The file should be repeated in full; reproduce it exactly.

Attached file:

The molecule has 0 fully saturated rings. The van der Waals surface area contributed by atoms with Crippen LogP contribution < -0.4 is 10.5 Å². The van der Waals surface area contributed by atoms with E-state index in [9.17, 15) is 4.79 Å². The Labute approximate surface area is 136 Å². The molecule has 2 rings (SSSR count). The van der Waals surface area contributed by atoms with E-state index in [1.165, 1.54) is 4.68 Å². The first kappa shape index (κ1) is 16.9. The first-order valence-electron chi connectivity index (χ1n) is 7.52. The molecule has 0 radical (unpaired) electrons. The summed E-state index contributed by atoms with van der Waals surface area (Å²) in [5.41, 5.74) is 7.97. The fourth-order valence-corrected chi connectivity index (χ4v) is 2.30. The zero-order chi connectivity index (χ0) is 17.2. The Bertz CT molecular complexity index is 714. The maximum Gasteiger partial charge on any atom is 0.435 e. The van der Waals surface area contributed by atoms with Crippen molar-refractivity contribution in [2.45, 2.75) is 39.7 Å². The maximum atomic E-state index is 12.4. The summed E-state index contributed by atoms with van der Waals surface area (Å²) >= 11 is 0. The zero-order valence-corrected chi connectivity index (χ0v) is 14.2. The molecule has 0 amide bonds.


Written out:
The molecule has 0 fully saturated rings. The van der Waals surface area contributed by atoms with Crippen LogP contribution < -0.4 is 10.5 Å². The van der Waals surface area contributed by atoms with E-state index in [9.17, 15) is 4.79 Å². The Labute approximate surface area is 136 Å². The molecule has 2 rings (SSSR count). The van der Waals surface area contributed by atoms with E-state index in [1.165, 1.54) is 4.68 Å². The first kappa shape index (κ1) is 16.9. The first-order valence-electron chi connectivity index (χ1n) is 7.52. The molecule has 0 radical (unpaired) electrons. The summed E-state index contributed by atoms with van der Waals surface area (Å²) in [5.41, 5.74) is 7.97. The fourth-order valence-corrected chi connectivity index (χ4v) is 2.30. The zero-order chi connectivity index (χ0) is 17.2. The Bertz CT molecular complexity index is 714. The maximum Gasteiger partial charge on any atom is 0.435 e. The van der Waals surface area contributed by atoms with Crippen molar-refractivity contribution in [2.45, 2.75) is 39.7 Å². The maximum atomic E-state index is 12.4. The summed E-state index contributed by atoms with van der Waals surface area (Å²) >= 11 is 0. The zero-order valence-corrected chi connectivity index (χ0v) is 14.2. The molecule has 0 amide bonds.